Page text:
Given the scale of social, economic and environmental crises our communities are facing, it is hopeful to see foundations making bold shifts to their grantmaking. Yet funders committed to justice recognize that grant dollars alone are not enough to manifest the kind of transformation needed to create a better future for people experiencing systemic oppression.
In recent years, the philanthropic field has begun to reckon with the reality that most foundations’ endowments are invested in ways that are out of alignment with their values, exacerbating the very problems that their grant dollars aim to solve. While we’ve seen a promising adoption of impact investing, a practice that intends to generate social and environmental impact alongside financial returns, it is clear that this is just a first step in a much longer journey to leverage the full weight of the endowment toward building a just and equitable future.
What if we were to radically expand our imaginations and envision a truly transformative investment approach that contributes to the creation of local, regenerative and democratic economies that build wealth in the same communities that our grants are supporting, while ensuring that our investments are providing more value than they extract?
Join Northern California Grantmakers and Justice Funders for a conversation with foundation, investment and movement leaders to re-imagine how philanthropic wealth can be managed and stewarded to respond to the urgency that our communities and our planet are experiencing. We’ll hear stories and lessons from forward-thinking Bay Area funders who have begun the journey of transforming their investment strategies, as well as social justice organizations that are creating grassroots economic enterprises and investment funds that inspire a truly radical vision for aligning our investments with our grantmaking strategies.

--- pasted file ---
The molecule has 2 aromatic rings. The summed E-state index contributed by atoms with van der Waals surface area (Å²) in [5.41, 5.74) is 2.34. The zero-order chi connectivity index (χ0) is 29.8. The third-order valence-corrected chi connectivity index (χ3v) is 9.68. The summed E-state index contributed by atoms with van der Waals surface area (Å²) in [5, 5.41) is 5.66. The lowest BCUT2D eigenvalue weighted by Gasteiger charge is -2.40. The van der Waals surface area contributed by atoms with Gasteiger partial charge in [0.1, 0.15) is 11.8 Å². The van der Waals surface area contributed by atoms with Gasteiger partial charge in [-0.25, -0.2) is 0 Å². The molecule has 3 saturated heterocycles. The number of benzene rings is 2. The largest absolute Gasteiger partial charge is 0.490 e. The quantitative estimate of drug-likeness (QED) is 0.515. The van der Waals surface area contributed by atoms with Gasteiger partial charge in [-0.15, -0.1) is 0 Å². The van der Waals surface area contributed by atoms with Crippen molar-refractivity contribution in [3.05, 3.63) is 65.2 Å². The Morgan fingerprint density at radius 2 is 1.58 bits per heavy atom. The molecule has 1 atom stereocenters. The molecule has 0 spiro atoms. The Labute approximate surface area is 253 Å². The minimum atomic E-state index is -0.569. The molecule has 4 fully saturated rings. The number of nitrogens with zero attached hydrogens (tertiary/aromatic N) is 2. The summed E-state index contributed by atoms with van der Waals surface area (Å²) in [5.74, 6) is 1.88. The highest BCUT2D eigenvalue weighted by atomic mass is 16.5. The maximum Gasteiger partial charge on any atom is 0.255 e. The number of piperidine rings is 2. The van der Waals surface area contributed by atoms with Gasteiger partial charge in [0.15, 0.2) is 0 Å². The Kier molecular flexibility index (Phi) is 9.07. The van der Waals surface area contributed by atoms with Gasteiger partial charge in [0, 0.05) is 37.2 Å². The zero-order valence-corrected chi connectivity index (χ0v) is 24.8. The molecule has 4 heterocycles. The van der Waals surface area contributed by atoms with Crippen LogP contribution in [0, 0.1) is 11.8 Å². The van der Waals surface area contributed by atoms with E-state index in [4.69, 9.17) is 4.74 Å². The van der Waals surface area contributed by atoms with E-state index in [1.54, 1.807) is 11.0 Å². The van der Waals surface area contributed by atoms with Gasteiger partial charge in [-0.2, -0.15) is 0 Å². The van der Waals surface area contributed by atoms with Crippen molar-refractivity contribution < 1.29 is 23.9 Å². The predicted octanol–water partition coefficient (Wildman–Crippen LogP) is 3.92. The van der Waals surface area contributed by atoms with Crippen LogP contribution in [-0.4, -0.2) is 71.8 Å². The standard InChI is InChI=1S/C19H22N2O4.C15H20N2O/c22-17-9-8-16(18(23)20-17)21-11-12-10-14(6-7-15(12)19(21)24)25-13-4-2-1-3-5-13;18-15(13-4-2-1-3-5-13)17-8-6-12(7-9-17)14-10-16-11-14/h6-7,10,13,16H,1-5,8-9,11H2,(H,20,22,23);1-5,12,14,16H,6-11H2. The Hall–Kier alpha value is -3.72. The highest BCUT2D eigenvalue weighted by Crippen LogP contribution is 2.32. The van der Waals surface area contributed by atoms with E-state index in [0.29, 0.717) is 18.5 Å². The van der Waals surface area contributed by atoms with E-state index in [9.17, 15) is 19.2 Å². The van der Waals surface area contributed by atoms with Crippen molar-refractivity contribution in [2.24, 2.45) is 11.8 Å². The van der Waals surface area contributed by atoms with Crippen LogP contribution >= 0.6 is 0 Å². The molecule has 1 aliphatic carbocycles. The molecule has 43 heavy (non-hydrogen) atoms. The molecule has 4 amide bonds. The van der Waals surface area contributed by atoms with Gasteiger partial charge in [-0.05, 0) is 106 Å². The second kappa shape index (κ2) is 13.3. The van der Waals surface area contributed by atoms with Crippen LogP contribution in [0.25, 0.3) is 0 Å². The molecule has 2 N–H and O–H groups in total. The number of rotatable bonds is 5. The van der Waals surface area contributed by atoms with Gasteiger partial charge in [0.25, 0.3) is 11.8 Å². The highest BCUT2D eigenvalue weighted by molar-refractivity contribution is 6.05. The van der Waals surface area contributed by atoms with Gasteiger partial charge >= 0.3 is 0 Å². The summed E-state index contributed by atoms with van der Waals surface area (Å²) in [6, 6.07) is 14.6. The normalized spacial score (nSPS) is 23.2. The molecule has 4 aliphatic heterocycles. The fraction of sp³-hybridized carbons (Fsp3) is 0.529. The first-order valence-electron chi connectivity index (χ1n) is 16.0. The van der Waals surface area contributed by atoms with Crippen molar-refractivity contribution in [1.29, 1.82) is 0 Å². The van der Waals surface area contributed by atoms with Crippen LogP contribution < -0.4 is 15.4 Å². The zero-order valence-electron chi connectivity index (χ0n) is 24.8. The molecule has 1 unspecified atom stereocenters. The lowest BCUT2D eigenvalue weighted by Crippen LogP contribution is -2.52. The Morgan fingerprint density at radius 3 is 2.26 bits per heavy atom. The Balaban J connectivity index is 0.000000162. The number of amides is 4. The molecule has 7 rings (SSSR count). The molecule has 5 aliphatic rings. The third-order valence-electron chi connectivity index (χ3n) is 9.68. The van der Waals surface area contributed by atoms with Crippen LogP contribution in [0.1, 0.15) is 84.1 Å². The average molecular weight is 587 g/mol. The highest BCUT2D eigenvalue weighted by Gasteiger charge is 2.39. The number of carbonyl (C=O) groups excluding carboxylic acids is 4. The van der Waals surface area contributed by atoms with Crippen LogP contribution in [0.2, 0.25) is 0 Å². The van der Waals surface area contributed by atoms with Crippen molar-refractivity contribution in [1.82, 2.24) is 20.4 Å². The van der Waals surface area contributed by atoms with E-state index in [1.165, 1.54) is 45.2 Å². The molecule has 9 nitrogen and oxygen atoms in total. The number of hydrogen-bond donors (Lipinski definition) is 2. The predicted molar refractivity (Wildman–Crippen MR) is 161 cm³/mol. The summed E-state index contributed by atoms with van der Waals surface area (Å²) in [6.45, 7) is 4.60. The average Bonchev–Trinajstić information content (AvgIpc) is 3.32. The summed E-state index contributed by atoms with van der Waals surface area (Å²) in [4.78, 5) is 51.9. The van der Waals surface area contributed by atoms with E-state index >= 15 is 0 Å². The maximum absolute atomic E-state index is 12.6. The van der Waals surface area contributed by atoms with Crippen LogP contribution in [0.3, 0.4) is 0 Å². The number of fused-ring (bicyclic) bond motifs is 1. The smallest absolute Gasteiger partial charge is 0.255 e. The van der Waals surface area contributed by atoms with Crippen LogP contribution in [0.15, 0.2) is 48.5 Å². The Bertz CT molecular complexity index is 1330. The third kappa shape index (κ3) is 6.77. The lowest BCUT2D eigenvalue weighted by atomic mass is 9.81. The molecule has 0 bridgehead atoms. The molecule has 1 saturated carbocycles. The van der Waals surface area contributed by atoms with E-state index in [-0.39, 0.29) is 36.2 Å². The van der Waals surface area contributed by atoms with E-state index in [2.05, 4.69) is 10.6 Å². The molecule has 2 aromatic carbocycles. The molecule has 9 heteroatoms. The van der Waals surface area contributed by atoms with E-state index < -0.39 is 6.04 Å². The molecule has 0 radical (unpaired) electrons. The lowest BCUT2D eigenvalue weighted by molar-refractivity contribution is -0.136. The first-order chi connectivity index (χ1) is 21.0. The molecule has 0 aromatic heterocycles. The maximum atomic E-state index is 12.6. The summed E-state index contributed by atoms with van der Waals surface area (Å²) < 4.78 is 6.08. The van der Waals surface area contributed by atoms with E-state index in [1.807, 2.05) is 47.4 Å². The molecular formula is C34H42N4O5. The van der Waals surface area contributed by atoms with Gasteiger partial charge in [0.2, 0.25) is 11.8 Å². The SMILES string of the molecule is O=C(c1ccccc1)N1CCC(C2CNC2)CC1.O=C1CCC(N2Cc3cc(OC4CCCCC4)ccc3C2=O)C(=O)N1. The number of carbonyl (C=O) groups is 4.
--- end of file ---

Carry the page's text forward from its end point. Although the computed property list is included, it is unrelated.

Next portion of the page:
Regardless of where your foundation is on this journey, you will find practical entry points, gain valuable knowledge and receive concrete resources to spark dialogue and action.
Registrants have two options for attending this event: to attend the in-person event, click "Register". To attend via webinar, click "Join us via Zoom" to register.
Anthony Chang, Executive Director, Kitchen Table Advisors
Anthony Chang is the son of Asian immigrant small business owners, and has been working to support entrepreneurs in immigrant communities for 20 years. His current work is at the intersection of economic opportunity, ecological land stewardship, racial and gender equity, and sustainable food and agriculture. He is currently a Director at Kitchen Table Advisors, a nonprofit that fuels the economic viability of a multi-racial next generation of sustainable small farms and ranches; serves on the board at BALLE (Business Alliance for Local Living Economies); and is a 2020 Castanea Fellow. His previous experience includes 12 years at Opportunity Fund, one of the leading nonprofit microlenders in the country; starting the direct farm microloan program at California FarmLink; and serving on the board of RSF Social Finance.
Vivian Yi Huang, Deputy Director, Asian Pacific Environmental Network
APEN organizes API community members to advance an environmental, social, and economic justice agenda. Prior to working at APEN, Vivian spent seven years advocating for statewide policy, legislation, and budget funding for immigrants, communities of color, migrant farmworkers, and women.
She was Director of Legislative Advocacy at Asian Americans for Civil Rights & Equality (the Sacramento office of Chinese for Affirmative Action, Asian Pacific American Legal Center, and Asian Law Caucus), as well as Deputy Director of Policy at the California Primary Care Association (the statewide organization representing community health clinics). Vivian also worked on federal policy a as Presidential Management Fellow.